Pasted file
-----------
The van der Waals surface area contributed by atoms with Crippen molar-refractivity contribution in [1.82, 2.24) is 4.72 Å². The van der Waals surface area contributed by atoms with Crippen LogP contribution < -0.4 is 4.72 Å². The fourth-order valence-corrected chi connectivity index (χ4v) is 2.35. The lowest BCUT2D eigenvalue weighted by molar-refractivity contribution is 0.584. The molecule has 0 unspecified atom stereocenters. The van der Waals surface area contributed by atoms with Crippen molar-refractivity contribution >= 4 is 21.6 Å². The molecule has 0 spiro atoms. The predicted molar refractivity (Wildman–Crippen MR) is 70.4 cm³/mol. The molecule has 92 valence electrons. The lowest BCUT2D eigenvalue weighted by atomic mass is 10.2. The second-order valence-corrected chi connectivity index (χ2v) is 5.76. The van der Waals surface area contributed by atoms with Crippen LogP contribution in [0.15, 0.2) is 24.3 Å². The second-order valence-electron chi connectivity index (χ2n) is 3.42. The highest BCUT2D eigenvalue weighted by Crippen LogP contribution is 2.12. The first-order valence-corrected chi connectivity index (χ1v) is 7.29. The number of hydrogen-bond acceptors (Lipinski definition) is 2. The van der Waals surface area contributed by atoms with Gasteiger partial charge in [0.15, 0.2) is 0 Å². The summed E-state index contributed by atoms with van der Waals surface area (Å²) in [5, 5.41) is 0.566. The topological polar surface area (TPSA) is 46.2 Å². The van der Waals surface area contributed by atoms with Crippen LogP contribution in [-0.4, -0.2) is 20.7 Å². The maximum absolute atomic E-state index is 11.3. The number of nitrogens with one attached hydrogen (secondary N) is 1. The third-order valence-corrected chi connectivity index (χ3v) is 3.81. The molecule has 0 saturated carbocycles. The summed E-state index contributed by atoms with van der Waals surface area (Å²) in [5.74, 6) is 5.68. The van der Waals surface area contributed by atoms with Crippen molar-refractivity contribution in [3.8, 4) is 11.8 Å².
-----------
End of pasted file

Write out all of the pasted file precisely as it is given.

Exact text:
The van der Waals surface area contributed by atoms with Crippen molar-refractivity contribution in [1.82, 2.24) is 4.72 Å². The van der Waals surface area contributed by atoms with Crippen LogP contribution < -0.4 is 4.72 Å². The fourth-order valence-corrected chi connectivity index (χ4v) is 2.35. The lowest BCUT2D eigenvalue weighted by molar-refractivity contribution is 0.584. The molecule has 0 unspecified atom stereocenters. The van der Waals surface area contributed by atoms with Crippen molar-refractivity contribution >= 4 is 21.6 Å². The molecule has 0 spiro atoms. The predicted molar refractivity (Wildman–Crippen MR) is 70.4 cm³/mol. The molecule has 92 valence electrons. The lowest BCUT2D eigenvalue weighted by atomic mass is 10.2. The second-order valence-corrected chi connectivity index (χ2v) is 5.76. The van der Waals surface area contributed by atoms with Crippen LogP contribution in [0.15, 0.2) is 24.3 Å². The second-order valence-electron chi connectivity index (χ2n) is 3.42. The highest BCUT2D eigenvalue weighted by Crippen LogP contribution is 2.12. The first-order valence-corrected chi connectivity index (χ1v) is 7.29. The number of hydrogen-bond acceptors (Lipinski definition) is 2. The van der Waals surface area contributed by atoms with Gasteiger partial charge in [0.15, 0.2) is 0 Å². The summed E-state index contributed by atoms with van der Waals surface area (Å²) in [5, 5.41) is 0.566. The topological polar surface area (TPSA) is 46.2 Å². The van der Waals surface area contributed by atoms with Crippen LogP contribution in [-0.4, -0.2) is 20.7 Å². The maximum absolute atomic E-state index is 11.3. The number of nitrogens with one attached hydrogen (secondary N) is 1. The third-order valence-corrected chi connectivity index (χ3v) is 3.81. The molecule has 0 saturated carbocycles. The summed E-state index contributed by atoms with van der Waals surface area (Å²) in [5.74, 6) is 5.68. The van der Waals surface area contributed by atoms with Crippen molar-refractivity contribution in [3.8, 4) is 11.8 Å².